• Rapid intake of chemical
  • Increased tolerance
  • Blackouts (permanent, chemically induced memory losses)
  • Out-of-control drinking or using
  • Physical withdrawals
  • Denial
  • Drop in job performance
  • Reduced short-term memory
  • Loss of motivation toward work and other once meaningful activities
  • Frequent tardiness and absenteeism
  • Untidy appearance
  • Behavioral changes
  • Change in circle of friends
  • Isolation
  • Mood swings
  • Secrecy
  • Change in values, ideas or beliefs
  • Withdrawal from family
  • Poor eating and sleeping habits
  • Frequently feeling angry and/or defensive if friends or family suggest that your significant other has an alcohol or drug problem.
  • Feeling angry but you are struggling with identifying why.
  • Try to control your significant other’s alcohol or drug use by getting rid of the supply or by monitoring his or her usage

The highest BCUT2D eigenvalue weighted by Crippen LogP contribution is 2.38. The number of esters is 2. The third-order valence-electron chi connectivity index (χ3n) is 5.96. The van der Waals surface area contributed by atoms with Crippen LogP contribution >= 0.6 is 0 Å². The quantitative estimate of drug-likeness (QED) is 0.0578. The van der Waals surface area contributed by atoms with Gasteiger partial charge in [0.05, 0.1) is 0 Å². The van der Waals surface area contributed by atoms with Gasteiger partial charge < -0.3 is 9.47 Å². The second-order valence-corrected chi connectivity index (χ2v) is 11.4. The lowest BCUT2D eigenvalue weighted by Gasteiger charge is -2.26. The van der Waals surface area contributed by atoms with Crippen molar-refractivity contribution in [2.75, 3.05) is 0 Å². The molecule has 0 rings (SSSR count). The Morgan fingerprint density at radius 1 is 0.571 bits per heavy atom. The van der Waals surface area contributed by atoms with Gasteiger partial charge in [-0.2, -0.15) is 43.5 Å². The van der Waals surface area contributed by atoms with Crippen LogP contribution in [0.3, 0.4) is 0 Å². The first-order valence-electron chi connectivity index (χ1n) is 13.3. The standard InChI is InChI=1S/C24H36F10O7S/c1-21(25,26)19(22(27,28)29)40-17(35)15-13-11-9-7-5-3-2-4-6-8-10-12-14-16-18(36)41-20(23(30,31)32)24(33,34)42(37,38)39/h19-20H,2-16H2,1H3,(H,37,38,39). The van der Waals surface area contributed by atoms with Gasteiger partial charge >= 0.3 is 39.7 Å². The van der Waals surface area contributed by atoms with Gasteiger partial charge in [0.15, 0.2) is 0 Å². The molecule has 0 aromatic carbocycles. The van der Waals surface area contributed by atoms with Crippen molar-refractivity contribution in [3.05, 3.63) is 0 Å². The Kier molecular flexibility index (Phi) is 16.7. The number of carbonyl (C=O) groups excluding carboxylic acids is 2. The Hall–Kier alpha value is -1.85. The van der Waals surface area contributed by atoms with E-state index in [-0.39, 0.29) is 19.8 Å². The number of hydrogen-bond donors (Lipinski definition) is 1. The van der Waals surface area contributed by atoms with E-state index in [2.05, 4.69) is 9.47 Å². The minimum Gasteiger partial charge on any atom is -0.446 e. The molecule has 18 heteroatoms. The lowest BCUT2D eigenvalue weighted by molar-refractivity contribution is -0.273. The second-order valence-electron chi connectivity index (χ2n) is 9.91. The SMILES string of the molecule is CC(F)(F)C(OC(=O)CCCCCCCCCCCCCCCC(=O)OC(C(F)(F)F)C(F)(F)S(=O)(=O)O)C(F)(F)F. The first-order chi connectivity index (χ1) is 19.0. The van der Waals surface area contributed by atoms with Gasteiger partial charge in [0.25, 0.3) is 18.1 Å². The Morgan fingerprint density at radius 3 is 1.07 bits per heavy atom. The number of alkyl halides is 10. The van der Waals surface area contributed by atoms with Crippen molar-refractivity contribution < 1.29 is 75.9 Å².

• Lie or make excuses for the identified addict or alcoholic’s bad behavior or bail him or her out of jail.
  • Allow your children or yourself to go without because your spouse spends too much money on drugs or alcohol and gambling, shopping etc.
  • Limit your social activities because of the embarrassment often caused by the identified alcoholic or addict’s alcohol or drug use.
  • Minimize the seriousness of his or her alcohol or drug use.
  • Focus your mental attention on pleasing, protecting, and manipulating you’re the identified alcoholic or addict.
  • Put your own interests and hobbies aside to take care of, please, fix the problems, attempt to control or avoid conflict with the identified alcoholic or addict.
  • Avoiding setting limits and boundaries with your spouse or child allowing him or her to control the environment of your home or work.